Everyone hated Arthur Penn‘s The Missouri Breaks when it first came out in May 1976 — it was a critical and commercial wipeout — and nobody I know or read talks about it with any particular affection today, and to my knowledge no big-hearted F.X. Feeney type has come along to try and rescue its reputation. And yet it has seemed to linger in the shared consciousness of serious movie fandom.

I personally think of it as a half-good film. It doesn’t tell anything close to an intriguing story, or even one that adds up. At best it’s about interesting dabs of paint rather than the canvas as a whole. And yet every so often I watch it and for whatever reason, stay with it to the end. Why is that?

Jack Nicholson‘s performance is subdued and affected and close to dull, and Marlon Brando‘s Lee Clayton is solely about acting for a paycheck, boredom on the set and brazen showboating — he’s not really in the film. (“Here‘s an interesting little scene in which their characters first meet.) And I depise that harmonica cue signalling that the climax of the train-robbery sequence is supposed to be funny.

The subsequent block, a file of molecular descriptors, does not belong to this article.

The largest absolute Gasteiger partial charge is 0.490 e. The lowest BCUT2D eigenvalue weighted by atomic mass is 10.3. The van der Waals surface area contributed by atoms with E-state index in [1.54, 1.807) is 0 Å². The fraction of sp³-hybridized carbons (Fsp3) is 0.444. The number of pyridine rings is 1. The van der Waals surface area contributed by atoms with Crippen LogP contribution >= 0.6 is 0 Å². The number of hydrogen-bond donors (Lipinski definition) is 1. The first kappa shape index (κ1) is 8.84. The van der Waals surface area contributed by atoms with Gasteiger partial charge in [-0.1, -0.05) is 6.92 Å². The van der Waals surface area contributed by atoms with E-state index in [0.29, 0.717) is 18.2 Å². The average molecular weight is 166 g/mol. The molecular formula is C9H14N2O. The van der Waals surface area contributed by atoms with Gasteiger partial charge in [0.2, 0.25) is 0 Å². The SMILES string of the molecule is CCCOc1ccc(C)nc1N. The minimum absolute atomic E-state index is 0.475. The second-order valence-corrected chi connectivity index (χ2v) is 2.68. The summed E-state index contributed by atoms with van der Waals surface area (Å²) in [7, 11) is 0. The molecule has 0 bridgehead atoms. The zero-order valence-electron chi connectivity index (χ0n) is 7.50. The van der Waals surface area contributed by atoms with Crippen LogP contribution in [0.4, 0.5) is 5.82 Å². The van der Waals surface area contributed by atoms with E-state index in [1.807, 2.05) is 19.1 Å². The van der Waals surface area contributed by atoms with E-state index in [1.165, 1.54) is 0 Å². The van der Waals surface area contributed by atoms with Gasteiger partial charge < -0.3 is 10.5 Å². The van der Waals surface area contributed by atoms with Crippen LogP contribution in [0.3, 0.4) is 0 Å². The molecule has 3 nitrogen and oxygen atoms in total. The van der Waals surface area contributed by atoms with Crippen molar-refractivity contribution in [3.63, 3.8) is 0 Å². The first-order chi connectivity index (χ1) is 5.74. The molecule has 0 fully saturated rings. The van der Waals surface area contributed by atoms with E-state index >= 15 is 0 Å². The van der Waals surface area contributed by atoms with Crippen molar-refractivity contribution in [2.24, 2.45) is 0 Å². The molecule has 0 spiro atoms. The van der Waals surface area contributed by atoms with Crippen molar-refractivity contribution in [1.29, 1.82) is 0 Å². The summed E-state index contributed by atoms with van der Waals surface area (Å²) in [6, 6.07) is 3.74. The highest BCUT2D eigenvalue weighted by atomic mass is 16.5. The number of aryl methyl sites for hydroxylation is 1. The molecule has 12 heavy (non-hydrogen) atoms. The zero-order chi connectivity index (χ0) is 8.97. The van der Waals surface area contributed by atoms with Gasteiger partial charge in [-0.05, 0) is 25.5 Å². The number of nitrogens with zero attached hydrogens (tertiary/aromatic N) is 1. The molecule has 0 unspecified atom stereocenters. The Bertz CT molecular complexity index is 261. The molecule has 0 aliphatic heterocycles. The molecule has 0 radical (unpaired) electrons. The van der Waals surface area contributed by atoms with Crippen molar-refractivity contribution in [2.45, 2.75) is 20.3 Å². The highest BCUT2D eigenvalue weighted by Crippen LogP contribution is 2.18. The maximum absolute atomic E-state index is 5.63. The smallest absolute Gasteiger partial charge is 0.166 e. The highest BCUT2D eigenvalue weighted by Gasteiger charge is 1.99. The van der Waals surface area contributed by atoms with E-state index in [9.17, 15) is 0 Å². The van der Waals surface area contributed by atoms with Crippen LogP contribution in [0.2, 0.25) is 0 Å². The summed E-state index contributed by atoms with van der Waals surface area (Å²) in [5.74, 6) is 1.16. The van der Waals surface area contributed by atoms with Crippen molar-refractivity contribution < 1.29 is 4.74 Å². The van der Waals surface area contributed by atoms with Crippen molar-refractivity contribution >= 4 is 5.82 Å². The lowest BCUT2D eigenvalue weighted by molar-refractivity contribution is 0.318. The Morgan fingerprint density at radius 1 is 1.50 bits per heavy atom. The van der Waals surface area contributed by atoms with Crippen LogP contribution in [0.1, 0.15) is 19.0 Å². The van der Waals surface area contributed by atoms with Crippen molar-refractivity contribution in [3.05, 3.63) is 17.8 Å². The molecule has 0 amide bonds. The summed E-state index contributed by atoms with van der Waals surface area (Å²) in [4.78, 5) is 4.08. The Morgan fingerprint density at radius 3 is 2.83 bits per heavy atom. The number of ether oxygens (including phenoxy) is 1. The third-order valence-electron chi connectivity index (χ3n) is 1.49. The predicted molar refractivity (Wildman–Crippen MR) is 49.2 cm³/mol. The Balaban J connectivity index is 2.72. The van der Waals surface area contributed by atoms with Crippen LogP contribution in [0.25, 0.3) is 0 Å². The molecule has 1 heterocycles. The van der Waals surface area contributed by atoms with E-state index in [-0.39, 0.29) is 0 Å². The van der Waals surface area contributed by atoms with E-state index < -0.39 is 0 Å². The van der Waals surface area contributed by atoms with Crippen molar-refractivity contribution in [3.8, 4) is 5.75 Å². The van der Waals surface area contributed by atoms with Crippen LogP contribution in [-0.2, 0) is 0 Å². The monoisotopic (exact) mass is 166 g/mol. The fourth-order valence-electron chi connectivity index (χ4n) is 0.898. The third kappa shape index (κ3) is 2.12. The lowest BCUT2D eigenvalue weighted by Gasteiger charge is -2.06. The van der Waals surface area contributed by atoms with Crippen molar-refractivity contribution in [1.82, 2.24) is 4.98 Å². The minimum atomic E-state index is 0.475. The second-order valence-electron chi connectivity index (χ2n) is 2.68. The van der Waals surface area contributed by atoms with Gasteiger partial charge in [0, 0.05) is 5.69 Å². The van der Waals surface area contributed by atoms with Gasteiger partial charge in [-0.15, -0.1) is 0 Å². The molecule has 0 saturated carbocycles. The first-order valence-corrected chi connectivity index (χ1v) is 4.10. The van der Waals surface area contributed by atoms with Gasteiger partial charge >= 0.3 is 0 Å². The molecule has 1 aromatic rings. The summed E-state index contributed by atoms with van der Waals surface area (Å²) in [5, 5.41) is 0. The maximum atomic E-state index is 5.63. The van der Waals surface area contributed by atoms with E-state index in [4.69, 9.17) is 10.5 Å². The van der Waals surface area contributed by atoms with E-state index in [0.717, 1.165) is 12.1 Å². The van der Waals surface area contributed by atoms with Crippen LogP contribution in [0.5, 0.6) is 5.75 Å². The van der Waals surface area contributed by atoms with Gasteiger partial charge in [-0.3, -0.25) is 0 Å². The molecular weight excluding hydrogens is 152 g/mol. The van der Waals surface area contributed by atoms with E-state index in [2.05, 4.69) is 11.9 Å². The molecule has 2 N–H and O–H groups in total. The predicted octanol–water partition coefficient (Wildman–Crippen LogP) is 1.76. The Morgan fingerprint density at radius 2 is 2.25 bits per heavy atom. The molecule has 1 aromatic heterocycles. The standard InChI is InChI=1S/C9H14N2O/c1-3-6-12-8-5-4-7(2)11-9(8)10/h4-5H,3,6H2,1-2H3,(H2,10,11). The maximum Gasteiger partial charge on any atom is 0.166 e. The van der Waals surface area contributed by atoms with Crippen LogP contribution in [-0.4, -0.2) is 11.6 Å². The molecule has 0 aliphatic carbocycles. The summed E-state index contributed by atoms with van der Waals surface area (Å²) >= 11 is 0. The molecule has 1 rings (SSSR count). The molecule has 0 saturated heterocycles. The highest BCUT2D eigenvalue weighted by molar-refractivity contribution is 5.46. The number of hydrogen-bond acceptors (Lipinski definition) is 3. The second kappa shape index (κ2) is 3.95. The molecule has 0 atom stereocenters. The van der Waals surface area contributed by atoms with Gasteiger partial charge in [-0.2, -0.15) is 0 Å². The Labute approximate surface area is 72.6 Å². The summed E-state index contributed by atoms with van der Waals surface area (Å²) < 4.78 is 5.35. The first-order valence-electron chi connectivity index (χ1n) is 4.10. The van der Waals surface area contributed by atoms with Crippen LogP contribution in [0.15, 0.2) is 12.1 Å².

And yet The Missouri Breaks has a decent amount of flavor and aroma, ironically, in part, due to Brando’s half-fascinating, half-infuritating locoweed behavior. And due to those two hanging scenes, that Nicholson-Brando “I just slit your throat” scene, that quick scene when John Ryan meets the farmer’s wife behind the barn after dinner for a quickie, that horse-rustling scene in Canada and so on.

After one horse drowned and several others were injured, including one by an American Humane Association-prohibited tripwire, The Missouri Breaks was placed on the AHA’s “unacceptable” list.